In response, the authors wrote me that .70 AUC is indeed the industry standard, but noted that their study participants nonetheless managed .71. "Therefore, regardless of the preferred measure of predictive performance, COMPAS and the human participants are indistinguishable," they wrote.
According to the study’s authors, their work suggests a cap on the accuracy of predictions about people’s futures based on historical data, whether the predictions are made by people or machines. Indeed, the whole idea of predicting someone’s behaviour two years from the present may be wrongheaded, Fahid said. Regardless, the overall point is these automated techniques are not any better than humans.
A potential caveat, however: According to Sam Corbett-Davies—a Stanford PhD student who has done research on the risks posed by bail algorithms—predictions based solely on select historical data (whether it’s done by algorithms or not) are often still more accurate than those that include more subjective factors like how a judge feels about tattoos.
"Judges are exposed to much more information: they can talk to defendants, assess their demeanor, see their tattoos, and ask about their upbringing or family life,” Corbett-Davies wrote me in an email. “All these extra factors are mostly useless, but they allow human biases to seep into judges' decisions. Multiple studies have looked at thousands of judge decisions and found that algorithms based on very few factors can significantly outperform judges."
In other words, human "intuition" based on a grab bag of subjective factors may still be less accurate than algorithms (or even humans) just looking at select historical information about a person.
Still, Fahid and Dressel’s findings are, at the very least, an indictment of how companies armed with flashy advertising and a staunch refusal to reveal their secret sauce have managed to flood the criminal justice system with algorithms that help to decide people’s futures without publicly vetted evidence of their accuracy.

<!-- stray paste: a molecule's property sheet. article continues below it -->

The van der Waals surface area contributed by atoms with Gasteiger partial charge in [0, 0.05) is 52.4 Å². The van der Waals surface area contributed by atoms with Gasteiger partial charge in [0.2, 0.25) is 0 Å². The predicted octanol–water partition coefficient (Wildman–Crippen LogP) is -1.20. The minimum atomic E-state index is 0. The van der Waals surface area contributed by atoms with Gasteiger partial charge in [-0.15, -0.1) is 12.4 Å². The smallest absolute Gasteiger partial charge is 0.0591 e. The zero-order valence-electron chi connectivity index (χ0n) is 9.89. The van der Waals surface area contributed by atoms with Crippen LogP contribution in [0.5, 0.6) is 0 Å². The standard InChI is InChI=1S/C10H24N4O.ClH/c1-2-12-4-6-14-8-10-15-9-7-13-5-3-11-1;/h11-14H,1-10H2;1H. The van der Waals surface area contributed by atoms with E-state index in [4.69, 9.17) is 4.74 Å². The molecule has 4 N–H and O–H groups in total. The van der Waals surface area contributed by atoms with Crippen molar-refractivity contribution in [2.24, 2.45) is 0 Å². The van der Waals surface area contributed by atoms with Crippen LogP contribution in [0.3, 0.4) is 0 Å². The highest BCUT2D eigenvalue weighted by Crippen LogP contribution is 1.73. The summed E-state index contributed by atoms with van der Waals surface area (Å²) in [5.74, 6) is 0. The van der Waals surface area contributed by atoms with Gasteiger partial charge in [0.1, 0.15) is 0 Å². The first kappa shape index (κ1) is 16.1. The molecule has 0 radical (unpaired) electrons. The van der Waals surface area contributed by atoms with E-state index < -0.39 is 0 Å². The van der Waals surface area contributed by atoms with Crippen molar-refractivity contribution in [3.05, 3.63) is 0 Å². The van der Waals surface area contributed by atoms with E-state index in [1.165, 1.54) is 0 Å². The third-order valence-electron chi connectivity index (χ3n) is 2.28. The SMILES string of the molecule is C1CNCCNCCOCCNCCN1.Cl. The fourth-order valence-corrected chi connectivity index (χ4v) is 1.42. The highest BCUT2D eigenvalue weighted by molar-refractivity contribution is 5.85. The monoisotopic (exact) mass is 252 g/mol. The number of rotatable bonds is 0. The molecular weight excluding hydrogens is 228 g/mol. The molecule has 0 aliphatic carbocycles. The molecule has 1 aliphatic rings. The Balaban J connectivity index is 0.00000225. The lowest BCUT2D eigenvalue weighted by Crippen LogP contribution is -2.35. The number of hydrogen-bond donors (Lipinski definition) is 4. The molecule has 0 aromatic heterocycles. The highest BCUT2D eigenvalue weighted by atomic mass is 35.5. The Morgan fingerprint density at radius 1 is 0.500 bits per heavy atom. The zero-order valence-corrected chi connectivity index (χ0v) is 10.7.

Indeed, study co-author Julia Dressel told me over the phone, the last published study that specifically compared the accuracy of algorithms versus that of humans in predicting recidivism (that they could find, anyway) was done in Canada in 1984. A few things have changed since then.
“Companies should have to prove that these algorithms are actually accurate and effective,” Dressel told me over the phone. “I think the main step forward is recognizing that we need to be a bit wary of machine learning and artificial intelligence. And though these words sound impressive, and they can do really great things, we have to hold these technologies to a high standard.”
Get six of our favorite Motherboard stories every day by signing up for our newsletter .
UPDATE: Equivant initially did not respond to Motherboard's request for comment, but after publication released a statement that criticized the study published in Science Advances by Hany Farid and Julia Dressel. The company claimed that the researchers misstated the number of inputs COMPAS uses, and questioned their methodology. We asked Equivant for more details, but it declined. The story has been updated with Equivant's response and additional comments from the authors defending their work.